Lecture 020 - Quantum Factoring

Just a bit of a historical note to say...

Peter Shor discovered his quantum factoring algorithm in 1994, after reading an earlier paper by Dan Simon solving a similar problem that was: a) simpler; b) practically useless.  (It was useful in that it inspired Shor!)  We didn't end up talking about Simon's problem/algorithm.

After Shor came up with his algorithm, before he published it, he described it in a few talks and sent some drafts to a few people.  So word kind of got out that Shor had solved factoring on a quantum computer.

One person who heard about this was Alexei Kitaev, a physicist working in Russia.  He didn't know anything about how Shor did it, but having heard that it was possible, he just decided to figure it out himself -- which he did.  Interestingly, he actually came up with a different method for factoring efficiently with a quantum computer.>

Well, the business about reducing to "finding L" was the same, but Kitaev basically invented the Revolver Resolver method that we saw in class.  Shor instead had used the "Quantum Fourier Transform", which we didn't describe in class.

So in fact, we didn't see Shor's quantum factoring algorithm in class, we actually saw Kitaev's :)

(Though, if you really dig in deep, you can see that they're ultimately basically the same algorithm, just presented in two very different ways.)

Implace Operator

Suppose we have Add U(x) To y operation, it is possible to turn into y = U(x) operation.

def U(x):
Make a1, a2, a3, ...
Add U(x) To a1, a2, a3, ...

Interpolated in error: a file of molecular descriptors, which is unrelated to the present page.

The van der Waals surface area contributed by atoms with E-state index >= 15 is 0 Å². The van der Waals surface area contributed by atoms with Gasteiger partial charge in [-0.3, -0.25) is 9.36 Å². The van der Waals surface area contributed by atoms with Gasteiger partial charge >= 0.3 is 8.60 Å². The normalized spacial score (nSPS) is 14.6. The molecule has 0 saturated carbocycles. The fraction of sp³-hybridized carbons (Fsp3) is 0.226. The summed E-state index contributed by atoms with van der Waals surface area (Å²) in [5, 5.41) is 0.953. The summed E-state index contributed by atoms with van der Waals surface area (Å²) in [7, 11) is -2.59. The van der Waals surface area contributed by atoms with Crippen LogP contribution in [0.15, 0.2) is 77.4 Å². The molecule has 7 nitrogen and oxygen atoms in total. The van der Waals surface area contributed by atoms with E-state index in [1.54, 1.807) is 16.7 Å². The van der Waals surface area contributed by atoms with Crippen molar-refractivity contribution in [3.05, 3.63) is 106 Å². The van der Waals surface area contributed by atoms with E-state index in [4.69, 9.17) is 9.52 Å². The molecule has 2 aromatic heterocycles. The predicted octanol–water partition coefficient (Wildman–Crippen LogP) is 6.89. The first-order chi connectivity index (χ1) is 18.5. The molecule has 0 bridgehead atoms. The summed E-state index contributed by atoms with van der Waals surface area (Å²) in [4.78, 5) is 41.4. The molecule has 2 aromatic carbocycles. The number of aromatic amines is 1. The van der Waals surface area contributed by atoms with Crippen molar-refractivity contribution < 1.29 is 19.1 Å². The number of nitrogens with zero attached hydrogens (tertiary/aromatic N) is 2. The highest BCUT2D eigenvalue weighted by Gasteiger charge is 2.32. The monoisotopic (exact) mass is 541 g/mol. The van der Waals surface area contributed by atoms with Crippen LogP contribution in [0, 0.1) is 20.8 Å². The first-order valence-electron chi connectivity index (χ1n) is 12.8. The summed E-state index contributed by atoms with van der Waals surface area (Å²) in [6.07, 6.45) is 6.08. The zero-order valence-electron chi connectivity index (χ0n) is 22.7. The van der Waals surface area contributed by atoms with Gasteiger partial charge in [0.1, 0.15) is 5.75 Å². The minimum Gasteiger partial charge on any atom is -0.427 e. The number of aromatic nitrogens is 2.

Swap x with a1, a2, a3, ...
Add U-1(x) to a1, a2, a3, ...


Factoring $F$ by Getting $L$

Now we will show how we can use $L$ to factor $F$. For simplicity, we assume $F = PQ$ for $P, Q$ large prime numbers.

def mod_inv(A, M):
m0 = M
y = 0
x = 1
if (M == 1): return 0
while (A > 1):
# q is quotient
q = A // M
t = M
# m is remainder now, process
# same as Euclid's algo
M = A % M
A = t
t = y
# Update x and y
y = x - q * y
x = t
# Make x positive
if (x < 0):
x = x + m0
return x

def gcd(x, y):
while(y):
x, y = y, x % y
return abs(x)

# This simulates finding the length of cycle of
# U(x) = M * x mod F
def findL(F, M):
i = None
count = 0
while(i != 1):
if i == None:
i = 1
i = (M * i) % F
count = count + 1
return count

def factor(F, M):
print("M = {} mod {}".format(M, F))
if gcd(M, F) != 1:
print("Modular inverse W*M=1 mod F is not possible -> {} = {}*{}".format(F, M, F/M))
return M, F/M
W = mod_inv(M, F)
L = findL(F, M)
lucky_even = L % 2 == 0
if not lucky_even:
print("found W={}, L={} -> Unlucky (L%2!=0)".format(W, L))
return -1, -1
S = (M ** (L/2)) % F
assert (S ** 2) % F == 1 # It must be S^2 = (M^(L/2))^2 = M^L = 1 mod F
lucky_mod = S != F - 1
if not lucky_mod:
print("found W={}, L={}, S={} -> Unlucky ({} = - 1 mod {})".format(W, L, S, S, F))
return -1, -1
# Then it must be S+1 != 0 mod F and S-1 != 0 mod F
# But then S^2 = 1 mod F, so (S^2 - 1) = 0 mod F, so (S-1)(S+1) = 0 mod F
# Therefore (S-1)(S+1) is a multiple of PQ
P = gcd(S-1, F)
Q = gcd(S+1, F)
print("found W={}, L={}, S={} -> {} = {}*{}".format(W, L, S, F, P, Q))
# We guarantee unlucky < 50% for all choices of F
# And in practice, a random F will be very very lucky
return P, Q


Now if we execute:

factor(35, 2)
factor(35, 3)
factor(35, 4)
factor(35, 5)
factor(35, 6)
factor(35, 11)
factor(35, 19)


It will print out:

M = 2 mod 35
found W=18, L=12, S=29.0 -> 35 = 7.0*5.0
M = 3 mod 35
found W=12, L=12, S=29.0 -> 35 = 7.0*5.0
M = 4 mod 35
found W=9, L=6, S=29.0 -> 35 = 7.0*5.0
M = 5 mod 35
Modular inverse W*M=1 mod F is not possible -> 35 = 5*7.0
M = 6 mod 35
found W=6, L=2, S=6.0 -> 35 = 5.0*7.0
M = 11 mod 35
found W=16, L=3 -> Unlucky (L%2!=0)
M = 19 mod 35
found W=24, L=6, S=34.0 -> Unlucky (34.0 = - 1 mod 35)


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